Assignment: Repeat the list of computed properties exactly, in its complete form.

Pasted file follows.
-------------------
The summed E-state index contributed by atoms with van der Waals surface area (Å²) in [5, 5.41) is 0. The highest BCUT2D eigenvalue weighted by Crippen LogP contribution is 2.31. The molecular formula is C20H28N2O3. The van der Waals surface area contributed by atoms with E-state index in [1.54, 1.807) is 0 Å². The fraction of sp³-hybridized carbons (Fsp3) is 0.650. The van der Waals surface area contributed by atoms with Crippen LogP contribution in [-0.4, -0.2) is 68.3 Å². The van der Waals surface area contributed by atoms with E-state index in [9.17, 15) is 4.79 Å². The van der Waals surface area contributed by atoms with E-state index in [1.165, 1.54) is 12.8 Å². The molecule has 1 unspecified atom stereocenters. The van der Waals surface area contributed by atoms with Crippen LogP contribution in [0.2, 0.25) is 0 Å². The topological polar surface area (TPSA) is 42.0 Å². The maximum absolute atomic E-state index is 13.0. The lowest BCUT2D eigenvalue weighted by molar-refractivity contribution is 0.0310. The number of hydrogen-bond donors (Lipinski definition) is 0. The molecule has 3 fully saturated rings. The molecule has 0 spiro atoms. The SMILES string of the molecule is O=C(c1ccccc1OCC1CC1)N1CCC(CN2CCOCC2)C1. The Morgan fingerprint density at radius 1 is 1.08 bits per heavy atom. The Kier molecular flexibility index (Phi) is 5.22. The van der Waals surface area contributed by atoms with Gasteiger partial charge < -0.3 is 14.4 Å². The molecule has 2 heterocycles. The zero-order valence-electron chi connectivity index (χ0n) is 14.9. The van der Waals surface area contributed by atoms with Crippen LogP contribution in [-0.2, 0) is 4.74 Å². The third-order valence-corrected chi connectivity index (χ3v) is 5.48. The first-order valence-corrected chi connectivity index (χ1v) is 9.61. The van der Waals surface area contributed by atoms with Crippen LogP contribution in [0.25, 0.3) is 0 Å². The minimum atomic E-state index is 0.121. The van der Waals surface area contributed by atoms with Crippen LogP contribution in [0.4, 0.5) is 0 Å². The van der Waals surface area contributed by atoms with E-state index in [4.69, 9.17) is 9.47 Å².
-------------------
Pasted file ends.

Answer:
The summed E-state index contributed by atoms with van der Waals surface area (Å²) in [5, 5.41) is 0. The highest BCUT2D eigenvalue weighted by Crippen LogP contribution is 2.31. The molecular formula is C20H28N2O3. The van der Waals surface area contributed by atoms with E-state index in [1.54, 1.807) is 0 Å². The fraction of sp³-hybridized carbons (Fsp3) is 0.650. The van der Waals surface area contributed by atoms with Crippen LogP contribution in [-0.4, -0.2) is 68.3 Å². The van der Waals surface area contributed by atoms with E-state index in [9.17, 15) is 4.79 Å². The van der Waals surface area contributed by atoms with E-state index in [1.165, 1.54) is 12.8 Å². The molecule has 1 unspecified atom stereocenters. The van der Waals surface area contributed by atoms with Crippen LogP contribution in [0.2, 0.25) is 0 Å². The topological polar surface area (TPSA) is 42.0 Å². The maximum absolute atomic E-state index is 13.0. The lowest BCUT2D eigenvalue weighted by molar-refractivity contribution is 0.0310. The number of hydrogen-bond donors (Lipinski definition) is 0. The molecule has 3 fully saturated rings. The molecule has 0 spiro atoms. The SMILES string of the molecule is O=C(c1ccccc1OCC1CC1)N1CCC(CN2CCOCC2)C1. The Morgan fingerprint density at radius 1 is 1.08 bits per heavy atom. The Kier molecular flexibility index (Phi) is 5.22. The van der Waals surface area contributed by atoms with Gasteiger partial charge < -0.3 is 14.4 Å². The molecule has 2 heterocycles. The zero-order valence-electron chi connectivity index (χ0n) is 14.9. The van der Waals surface area contributed by atoms with Crippen LogP contribution in [-0.2, 0) is 4.74 Å². The third-order valence-corrected chi connectivity index (χ3v) is 5.48. The first-order valence-corrected chi connectivity index (χ1v) is 9.61. The van der Waals surface area contributed by atoms with Crippen LogP contribution in [0.25, 0.3) is 0 Å². The minimum atomic E-state index is 0.121. The van der Waals surface area contributed by atoms with Crippen LogP contribution in [0.4, 0.5) is 0 Å². The van der Waals surface area contributed by atoms with E-state index in [4.69, 9.17) is 9.47 Å².